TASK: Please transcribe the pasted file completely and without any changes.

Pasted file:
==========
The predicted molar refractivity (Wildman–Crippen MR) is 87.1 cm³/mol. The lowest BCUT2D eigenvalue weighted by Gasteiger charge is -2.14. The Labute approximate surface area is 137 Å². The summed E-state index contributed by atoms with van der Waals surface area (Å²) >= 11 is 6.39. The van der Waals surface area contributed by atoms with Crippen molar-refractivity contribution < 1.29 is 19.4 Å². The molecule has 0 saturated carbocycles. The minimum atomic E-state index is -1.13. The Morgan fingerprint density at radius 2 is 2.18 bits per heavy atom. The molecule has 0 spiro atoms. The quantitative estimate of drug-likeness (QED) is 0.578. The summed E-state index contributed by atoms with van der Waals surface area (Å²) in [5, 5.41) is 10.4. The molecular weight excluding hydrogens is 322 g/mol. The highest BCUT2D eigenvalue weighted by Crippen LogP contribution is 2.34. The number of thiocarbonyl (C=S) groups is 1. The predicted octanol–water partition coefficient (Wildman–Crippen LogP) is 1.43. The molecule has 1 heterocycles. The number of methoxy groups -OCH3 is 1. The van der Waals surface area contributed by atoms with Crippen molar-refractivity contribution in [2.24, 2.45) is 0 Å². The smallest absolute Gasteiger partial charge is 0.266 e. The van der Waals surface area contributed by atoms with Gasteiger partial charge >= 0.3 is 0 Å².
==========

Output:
The predicted molar refractivity (Wildman–Crippen MR) is 87.1 cm³/mol. The lowest BCUT2D eigenvalue weighted by Gasteiger charge is -2.14. The Labute approximate surface area is 137 Å². The summed E-state index contributed by atoms with van der Waals surface area (Å²) >= 11 is 6.39. The van der Waals surface area contributed by atoms with Crippen molar-refractivity contribution < 1.29 is 19.4 Å². The molecule has 0 saturated carbocycles. The minimum atomic E-state index is -1.13. The Morgan fingerprint density at radius 2 is 2.18 bits per heavy atom. The molecule has 0 spiro atoms. The quantitative estimate of drug-likeness (QED) is 0.578. The summed E-state index contributed by atoms with van der Waals surface area (Å²) in [5, 5.41) is 10.4. The molecular weight excluding hydrogens is 322 g/mol. The highest BCUT2D eigenvalue weighted by Crippen LogP contribution is 2.34. The number of thiocarbonyl (C=S) groups is 1. The predicted octanol–water partition coefficient (Wildman–Crippen LogP) is 1.43. The molecule has 1 heterocycles. The number of methoxy groups -OCH3 is 1. The van der Waals surface area contributed by atoms with Crippen molar-refractivity contribution in [2.24, 2.45) is 0 Å². The smallest absolute Gasteiger partial charge is 0.266 e. The van der Waals surface area contributed by atoms with Gasteiger partial charge >= 0.3 is 0 Å².